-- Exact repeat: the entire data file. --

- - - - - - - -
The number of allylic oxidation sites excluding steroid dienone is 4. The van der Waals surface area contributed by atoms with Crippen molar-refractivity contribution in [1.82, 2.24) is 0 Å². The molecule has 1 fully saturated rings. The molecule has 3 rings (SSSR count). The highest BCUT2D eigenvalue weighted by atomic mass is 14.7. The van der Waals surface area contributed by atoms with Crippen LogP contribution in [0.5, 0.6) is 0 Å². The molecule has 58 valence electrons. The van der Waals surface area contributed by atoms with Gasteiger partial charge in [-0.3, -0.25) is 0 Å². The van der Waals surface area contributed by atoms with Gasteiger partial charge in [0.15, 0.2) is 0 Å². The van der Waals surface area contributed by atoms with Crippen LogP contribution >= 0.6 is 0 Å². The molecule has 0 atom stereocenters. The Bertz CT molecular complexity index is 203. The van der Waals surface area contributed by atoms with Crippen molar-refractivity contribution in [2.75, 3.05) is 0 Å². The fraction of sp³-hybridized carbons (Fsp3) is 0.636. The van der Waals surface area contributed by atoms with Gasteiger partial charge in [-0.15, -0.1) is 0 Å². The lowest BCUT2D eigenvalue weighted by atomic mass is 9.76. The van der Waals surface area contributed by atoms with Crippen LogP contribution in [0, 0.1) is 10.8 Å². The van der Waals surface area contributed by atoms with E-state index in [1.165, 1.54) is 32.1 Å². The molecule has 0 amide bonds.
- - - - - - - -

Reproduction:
The number of allylic oxidation sites excluding steroid dienone is 4. The van der Waals surface area contributed by atoms with Crippen molar-refractivity contribution in [1.82, 2.24) is 0 Å². The molecule has 1 fully saturated rings. The molecule has 3 rings (SSSR count). The highest BCUT2D eigenvalue weighted by atomic mass is 14.7. The van der Waals surface area contributed by atoms with Crippen LogP contribution in [0.5, 0.6) is 0 Å². The molecule has 58 valence electrons. The van der Waals surface area contributed by atoms with Gasteiger partial charge in [-0.3, -0.25) is 0 Å². The van der Waals surface area contributed by atoms with Gasteiger partial charge in [0.15, 0.2) is 0 Å². The van der Waals surface area contributed by atoms with Crippen LogP contribution >= 0.6 is 0 Å². The molecule has 0 atom stereocenters. The Bertz CT molecular complexity index is 203. The van der Waals surface area contributed by atoms with Crippen molar-refractivity contribution in [2.75, 3.05) is 0 Å². The fraction of sp³-hybridized carbons (Fsp3) is 0.636. The van der Waals surface area contributed by atoms with Gasteiger partial charge in [-0.15, -0.1) is 0 Å². The lowest BCUT2D eigenvalue weighted by atomic mass is 9.76. The van der Waals surface area contributed by atoms with Crippen LogP contribution in [0, 0.1) is 10.8 Å². The van der Waals surface area contributed by atoms with E-state index in [1.165, 1.54) is 32.1 Å². The molecule has 0 amide bonds.